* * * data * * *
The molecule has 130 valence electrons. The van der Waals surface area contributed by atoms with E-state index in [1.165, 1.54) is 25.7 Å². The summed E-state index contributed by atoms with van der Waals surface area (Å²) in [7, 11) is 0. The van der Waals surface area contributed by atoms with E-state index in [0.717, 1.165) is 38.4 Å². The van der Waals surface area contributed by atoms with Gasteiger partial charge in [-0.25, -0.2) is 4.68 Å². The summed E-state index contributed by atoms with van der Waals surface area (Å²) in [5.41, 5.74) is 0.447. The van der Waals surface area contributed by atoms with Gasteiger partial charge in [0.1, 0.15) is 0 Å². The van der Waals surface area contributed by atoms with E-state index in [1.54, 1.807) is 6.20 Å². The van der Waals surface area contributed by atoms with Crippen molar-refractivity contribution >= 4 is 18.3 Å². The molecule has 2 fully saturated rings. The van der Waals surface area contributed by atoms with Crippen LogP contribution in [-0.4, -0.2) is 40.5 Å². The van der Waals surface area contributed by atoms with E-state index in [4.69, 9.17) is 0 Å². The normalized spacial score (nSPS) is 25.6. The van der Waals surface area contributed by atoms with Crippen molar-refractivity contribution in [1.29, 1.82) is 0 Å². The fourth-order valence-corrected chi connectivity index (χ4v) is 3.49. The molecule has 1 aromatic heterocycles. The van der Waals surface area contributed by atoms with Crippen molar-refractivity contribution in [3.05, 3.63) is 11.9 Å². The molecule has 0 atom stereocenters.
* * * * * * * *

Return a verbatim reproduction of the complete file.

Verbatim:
The molecule has 130 valence electrons. The van der Waals surface area contributed by atoms with E-state index in [1.165, 1.54) is 25.7 Å². The summed E-state index contributed by atoms with van der Waals surface area (Å²) in [7, 11) is 0. The van der Waals surface area contributed by atoms with E-state index in [0.717, 1.165) is 38.4 Å². The van der Waals surface area contributed by atoms with Gasteiger partial charge in [-0.25, -0.2) is 4.68 Å². The summed E-state index contributed by atoms with van der Waals surface area (Å²) in [5.41, 5.74) is 0.447. The van der Waals surface area contributed by atoms with Gasteiger partial charge in [0.1, 0.15) is 0 Å². The van der Waals surface area contributed by atoms with E-state index in [1.54, 1.807) is 6.20 Å². The van der Waals surface area contributed by atoms with Crippen molar-refractivity contribution >= 4 is 18.3 Å². The molecule has 2 fully saturated rings. The van der Waals surface area contributed by atoms with Crippen LogP contribution in [-0.4, -0.2) is 40.5 Å². The van der Waals surface area contributed by atoms with E-state index in [4.69, 9.17) is 0 Å². The normalized spacial score (nSPS) is 25.6. The van der Waals surface area contributed by atoms with Crippen molar-refractivity contribution in [1.29, 1.82) is 0 Å². The fourth-order valence-corrected chi connectivity index (χ4v) is 3.49. The molecule has 1 aromatic heterocycles. The van der Waals surface area contributed by atoms with Crippen molar-refractivity contribution in [3.05, 3.63) is 11.9 Å². The molecule has 0 atom stereocenters.